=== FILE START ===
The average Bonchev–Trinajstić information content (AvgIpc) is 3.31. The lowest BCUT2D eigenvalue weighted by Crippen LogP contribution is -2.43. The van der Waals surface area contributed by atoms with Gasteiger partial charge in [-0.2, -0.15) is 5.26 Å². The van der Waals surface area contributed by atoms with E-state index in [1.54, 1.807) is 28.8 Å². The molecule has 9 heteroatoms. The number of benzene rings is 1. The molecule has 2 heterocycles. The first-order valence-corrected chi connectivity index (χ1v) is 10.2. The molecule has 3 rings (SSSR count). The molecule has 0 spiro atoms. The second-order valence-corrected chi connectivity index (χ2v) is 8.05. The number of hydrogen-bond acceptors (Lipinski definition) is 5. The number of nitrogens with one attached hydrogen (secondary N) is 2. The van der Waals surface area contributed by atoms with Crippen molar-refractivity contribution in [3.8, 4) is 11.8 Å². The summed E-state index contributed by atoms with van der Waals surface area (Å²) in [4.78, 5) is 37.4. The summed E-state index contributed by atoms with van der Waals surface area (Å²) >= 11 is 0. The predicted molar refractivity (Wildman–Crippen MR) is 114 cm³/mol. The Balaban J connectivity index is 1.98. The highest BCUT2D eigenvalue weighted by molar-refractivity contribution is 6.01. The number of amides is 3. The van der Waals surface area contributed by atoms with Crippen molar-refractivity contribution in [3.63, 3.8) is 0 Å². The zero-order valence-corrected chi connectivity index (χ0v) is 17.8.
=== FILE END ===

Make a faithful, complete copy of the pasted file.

The average Bonchev–Trinajstić information content (AvgIpc) is 3.31. The lowest BCUT2D eigenvalue weighted by Crippen LogP contribution is -2.43. The van der Waals surface area contributed by atoms with Gasteiger partial charge in [-0.2, -0.15) is 5.26 Å². The van der Waals surface area contributed by atoms with E-state index in [1.54, 1.807) is 28.8 Å². The molecule has 9 heteroatoms. The number of benzene rings is 1. The molecule has 2 heterocycles. The first-order valence-corrected chi connectivity index (χ1v) is 10.2. The molecule has 3 rings (SSSR count). The molecule has 0 spiro atoms. The second-order valence-corrected chi connectivity index (χ2v) is 8.05. The number of hydrogen-bond acceptors (Lipinski definition) is 5. The number of nitrogens with one attached hydrogen (secondary N) is 2. The van der Waals surface area contributed by atoms with Crippen molar-refractivity contribution in [3.8, 4) is 11.8 Å². The summed E-state index contributed by atoms with van der Waals surface area (Å²) in [4.78, 5) is 37.4. The summed E-state index contributed by atoms with van der Waals surface area (Å²) >= 11 is 0. The predicted molar refractivity (Wildman–Crippen MR) is 114 cm³/mol. The Balaban J connectivity index is 1.98. The highest BCUT2D eigenvalue weighted by molar-refractivity contribution is 6.01. The number of amides is 3. The van der Waals surface area contributed by atoms with Crippen molar-refractivity contribution in [3.63, 3.8) is 0 Å². The zero-order valence-corrected chi connectivity index (χ0v) is 17.8.